We had a great first night in Buenos Aires with Juana (Mark & Sarah´s Argentinian friend) and it was good to go out with the locals. On Friday we visited the museum at the Cabildo (old town hall) which is free on Fridays it´s all that´s left of the colonial arches that once surrounded the square & there´s also a lovely handicraft market in the courtyard. Also had a walk round Monserrat a good barrio (neigbourhood) for nosing around old churchs like Basilica de San Francisco, the 18th century Basilica de Santa Domingo & Basilica Nuestra Señora del Rosario. Visited Manzana de las luces (Block of Enlightenment) a complex of historical buildings including Iglesia de San Ignacio (built 1734) - BA´s oldest church and a cool antiques market. Spent the night at a party of friend we met in Chile.
On Saturday we got a Colectivos (public bus) number 59 to Recoleta. We didn´t have any coins which is a big no no because you get your ticket from a machine that requires the correct change and the bus driver is no help! Thankfully a nice porteño (local) felt sorry for us and gave us the right money. In Recoleta we visited the Cementerio de la Recoleta renowned for it´s illustrious tenants including Eva Durte de Peron (otherwise known as Evita). It´s fascinating to wander around the maze of granite, marble & bronze made statues & tombs inches away from one another. It was also the anniversary of the death of Evita (Marcha del 26 de Julio, 26th July) so there were lots of people praying by her grave and it was surrounded by flowers. Next door to the cemetry is the beautiful 1732 Iglesia de Nuestra Señora de Pilar which we popped into. There´s also a very large hippie market in the local area which was great to browse round. For lunch we went to Cumaña, were we had to wait 20mins for a table but it was well worth it. The food was delicious, we both had a cazuela which is like a typical South American dish and is a stew baked in a clay pot. It was very cheap and the atmosphere was great. The restaurant bakes all of it's dishes in a horno al barro - a domed adobe oven used in the north of Argentina. After lunch we went for a walk to Retiro and it's lovely Plaza San Martin to see Monumento al Libertador General San Martin - the city's most important monument. We also saw Torre Monumental, also known by the locals as Torre de los Ingleses (the English Tower), which is supposed to be a Big Ben lookalike funded by the British residents living in Argentina to mark the centenary of the May revolution in 1910. From here we walked down Ave Florida, BA's only pedestrianised street and shopping central, visited Galerias Pacifico, a gorgeous shopping mall with amazing ceiling paintings, past a run down store called 'Harrods'. Our walk also took us past the beautiful & enormous Colon Theatre and ended at The Obelisco, on Avenue 9 de Julio - the world's widest road, at 68m high & built 1935 to mark four of BA's key historical events - First and final foundation of BA, the 1800 declaration of the city as the country's federal capital & to mark the site of the demolished church of San Nicolas where the national flag was first flown.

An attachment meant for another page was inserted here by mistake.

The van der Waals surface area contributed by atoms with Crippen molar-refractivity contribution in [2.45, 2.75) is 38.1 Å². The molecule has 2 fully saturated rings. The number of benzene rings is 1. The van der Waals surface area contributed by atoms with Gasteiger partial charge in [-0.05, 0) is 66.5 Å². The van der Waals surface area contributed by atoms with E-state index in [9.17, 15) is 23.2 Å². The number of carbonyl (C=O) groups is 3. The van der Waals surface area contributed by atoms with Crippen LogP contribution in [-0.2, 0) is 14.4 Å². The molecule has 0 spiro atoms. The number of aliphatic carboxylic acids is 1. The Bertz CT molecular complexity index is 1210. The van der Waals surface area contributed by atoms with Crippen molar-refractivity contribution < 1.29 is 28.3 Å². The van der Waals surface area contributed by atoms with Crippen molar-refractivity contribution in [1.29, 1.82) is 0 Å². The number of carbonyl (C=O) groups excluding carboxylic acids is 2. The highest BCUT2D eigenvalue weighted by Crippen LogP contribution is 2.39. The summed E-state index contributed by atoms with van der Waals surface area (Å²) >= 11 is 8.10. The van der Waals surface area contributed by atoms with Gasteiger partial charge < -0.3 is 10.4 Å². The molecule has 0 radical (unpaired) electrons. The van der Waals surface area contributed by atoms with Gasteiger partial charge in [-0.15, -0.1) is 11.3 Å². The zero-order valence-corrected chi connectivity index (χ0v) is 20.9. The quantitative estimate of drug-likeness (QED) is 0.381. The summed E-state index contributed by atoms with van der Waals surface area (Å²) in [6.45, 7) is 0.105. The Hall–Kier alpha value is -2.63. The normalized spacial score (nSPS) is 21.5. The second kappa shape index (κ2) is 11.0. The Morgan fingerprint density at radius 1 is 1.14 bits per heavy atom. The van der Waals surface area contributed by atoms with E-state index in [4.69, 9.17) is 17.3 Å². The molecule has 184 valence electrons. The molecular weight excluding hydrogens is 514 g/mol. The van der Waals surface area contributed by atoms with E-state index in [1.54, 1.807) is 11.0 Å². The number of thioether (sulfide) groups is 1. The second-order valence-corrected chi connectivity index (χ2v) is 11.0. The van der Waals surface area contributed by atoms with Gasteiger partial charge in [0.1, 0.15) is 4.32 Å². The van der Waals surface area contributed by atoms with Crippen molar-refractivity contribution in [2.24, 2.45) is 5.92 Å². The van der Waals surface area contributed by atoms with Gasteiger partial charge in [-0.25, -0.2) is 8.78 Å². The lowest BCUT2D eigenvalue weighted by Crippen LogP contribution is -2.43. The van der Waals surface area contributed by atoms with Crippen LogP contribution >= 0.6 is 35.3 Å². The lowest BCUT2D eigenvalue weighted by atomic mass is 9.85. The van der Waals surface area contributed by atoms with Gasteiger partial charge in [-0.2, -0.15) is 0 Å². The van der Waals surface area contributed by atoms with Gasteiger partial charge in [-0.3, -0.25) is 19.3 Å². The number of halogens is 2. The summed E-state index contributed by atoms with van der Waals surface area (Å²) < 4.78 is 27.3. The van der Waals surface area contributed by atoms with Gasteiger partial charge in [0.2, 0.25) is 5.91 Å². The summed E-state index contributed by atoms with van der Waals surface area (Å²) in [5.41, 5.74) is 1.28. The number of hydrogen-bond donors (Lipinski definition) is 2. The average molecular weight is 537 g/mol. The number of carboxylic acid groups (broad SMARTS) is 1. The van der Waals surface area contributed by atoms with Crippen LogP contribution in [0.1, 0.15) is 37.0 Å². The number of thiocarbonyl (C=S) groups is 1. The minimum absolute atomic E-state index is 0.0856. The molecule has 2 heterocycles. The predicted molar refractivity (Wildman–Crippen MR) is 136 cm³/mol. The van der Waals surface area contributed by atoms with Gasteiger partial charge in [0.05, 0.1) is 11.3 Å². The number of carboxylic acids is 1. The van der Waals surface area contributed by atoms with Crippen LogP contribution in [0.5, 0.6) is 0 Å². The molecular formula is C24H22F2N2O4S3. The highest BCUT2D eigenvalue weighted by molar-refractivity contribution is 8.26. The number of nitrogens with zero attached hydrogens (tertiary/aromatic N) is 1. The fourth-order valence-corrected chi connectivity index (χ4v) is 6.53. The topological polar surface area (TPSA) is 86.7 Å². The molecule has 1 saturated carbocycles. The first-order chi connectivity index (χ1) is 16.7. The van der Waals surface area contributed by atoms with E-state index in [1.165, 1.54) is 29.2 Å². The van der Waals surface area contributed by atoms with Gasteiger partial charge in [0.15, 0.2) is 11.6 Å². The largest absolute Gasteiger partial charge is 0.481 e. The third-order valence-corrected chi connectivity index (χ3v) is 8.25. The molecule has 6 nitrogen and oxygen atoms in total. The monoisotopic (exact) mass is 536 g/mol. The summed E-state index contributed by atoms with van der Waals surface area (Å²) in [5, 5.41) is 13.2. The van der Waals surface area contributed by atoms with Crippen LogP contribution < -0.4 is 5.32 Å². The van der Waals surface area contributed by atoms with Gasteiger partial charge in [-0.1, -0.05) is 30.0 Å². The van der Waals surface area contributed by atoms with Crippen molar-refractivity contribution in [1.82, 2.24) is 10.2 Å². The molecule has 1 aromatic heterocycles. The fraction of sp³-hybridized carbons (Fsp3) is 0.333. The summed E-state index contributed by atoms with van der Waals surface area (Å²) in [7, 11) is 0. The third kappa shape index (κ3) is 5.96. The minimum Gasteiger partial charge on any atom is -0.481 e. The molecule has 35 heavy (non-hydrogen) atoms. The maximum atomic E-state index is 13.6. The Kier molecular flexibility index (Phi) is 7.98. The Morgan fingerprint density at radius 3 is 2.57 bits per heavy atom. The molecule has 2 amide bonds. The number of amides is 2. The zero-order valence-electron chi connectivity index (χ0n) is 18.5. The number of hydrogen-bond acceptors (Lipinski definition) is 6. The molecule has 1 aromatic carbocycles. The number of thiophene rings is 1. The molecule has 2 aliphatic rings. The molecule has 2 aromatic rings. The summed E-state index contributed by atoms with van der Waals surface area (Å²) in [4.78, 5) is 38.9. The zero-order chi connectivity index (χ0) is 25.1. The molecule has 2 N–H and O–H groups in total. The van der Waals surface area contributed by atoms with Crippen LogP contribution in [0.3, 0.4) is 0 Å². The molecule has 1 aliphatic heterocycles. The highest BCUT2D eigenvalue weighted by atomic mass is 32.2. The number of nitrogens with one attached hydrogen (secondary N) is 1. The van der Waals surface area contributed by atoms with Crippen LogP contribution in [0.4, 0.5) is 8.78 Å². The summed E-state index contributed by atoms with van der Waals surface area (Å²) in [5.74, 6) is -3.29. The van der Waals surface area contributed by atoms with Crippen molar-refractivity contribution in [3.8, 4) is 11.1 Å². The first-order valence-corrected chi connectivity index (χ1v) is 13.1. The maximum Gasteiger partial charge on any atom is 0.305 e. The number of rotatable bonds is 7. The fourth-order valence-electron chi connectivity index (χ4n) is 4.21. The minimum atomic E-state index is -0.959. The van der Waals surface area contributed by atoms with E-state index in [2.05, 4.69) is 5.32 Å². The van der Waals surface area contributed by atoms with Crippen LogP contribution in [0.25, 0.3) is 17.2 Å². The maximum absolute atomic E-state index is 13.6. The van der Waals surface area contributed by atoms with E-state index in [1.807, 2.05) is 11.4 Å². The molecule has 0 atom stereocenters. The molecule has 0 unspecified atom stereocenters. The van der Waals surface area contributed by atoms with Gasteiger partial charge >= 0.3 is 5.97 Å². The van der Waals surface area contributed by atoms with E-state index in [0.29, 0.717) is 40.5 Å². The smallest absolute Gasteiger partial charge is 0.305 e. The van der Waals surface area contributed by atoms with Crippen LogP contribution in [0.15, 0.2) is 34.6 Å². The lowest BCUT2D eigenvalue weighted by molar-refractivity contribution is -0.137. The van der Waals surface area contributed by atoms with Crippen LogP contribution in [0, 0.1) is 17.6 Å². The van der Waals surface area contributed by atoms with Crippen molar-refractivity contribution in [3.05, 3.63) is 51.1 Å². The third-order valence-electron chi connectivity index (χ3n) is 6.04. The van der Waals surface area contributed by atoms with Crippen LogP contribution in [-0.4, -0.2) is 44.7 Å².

On Sunday we actually had the free brekkie, nice to have cornflakes, and then walked to San Telmo with it's cobbled streets, cafes, tango street shows, bands performing and lots of antique shops. Visited inside the lovely Pasaje de la Defensa, a refurbished 2 storey 1880 house with hidden antique stalls in every corner. From there we went to the very crowded Plaza Dorrego, the city´s second oldest square after Plaza Mayo, to look around the famous antique fair which even had victrola (gramophone) stalls. Our nice, cheap lunch was away from the tourists in a cafe for the locals (chicken and potato cost 2 quid) and we walked it off strolling round Parque Lezama watching the guys play chess and a group of people debating (not that we understood much but it was fun anyway!). Dinner was at El Desnivel in San Telmo, apparently the best parrilla in town. Argentina´s national dish is the asado (BBQ) cooked on a parrilla (grill) and consists of steak, chicken, morcilla (black pudding), chorizo sausage, mollejas (sweetbreads) and chinchulines (intestines). we just had the steak which was gorgeous and on our way out Jem asked the guy on the grill to pose for a photo with his knives which was funny.
Brekkie on Monday was a delicious pastry from a quaint little, weekends only, bakery called Tentempie on Chile 626 in San Telmo then we caught the local bus to the working class area of La Boca, situated along the old port at the boca (mouth) of the Riachuelo river. We visited the very colourful and charming caminito (little walkway) which is a short pedestrian street lined with painted corrugated-metal buildings. We then went to Boca Juniors football stadium, also known as La Bombonera (chocolate bowl) due to it´s rectangular shape. With a capacity of just over 57,000 it seemed small compared to our stadiums back home. Outside the stadium we took the obligatory photo of Diego Maradona´s star on the pavement. That night we met up with a relative of Hilary & Gordon´s friend who was a lovely guy called Ignacio, aka Nacho, and his wife. Nacho picked us up from the hostel and we walked to his flat in Palermo, past the beautifully lit up Palacio de Justicia, and had pizza and empanadas followed by the best ice-cream ever. When we got back to the hostel it had turned into a disco which was funny to see.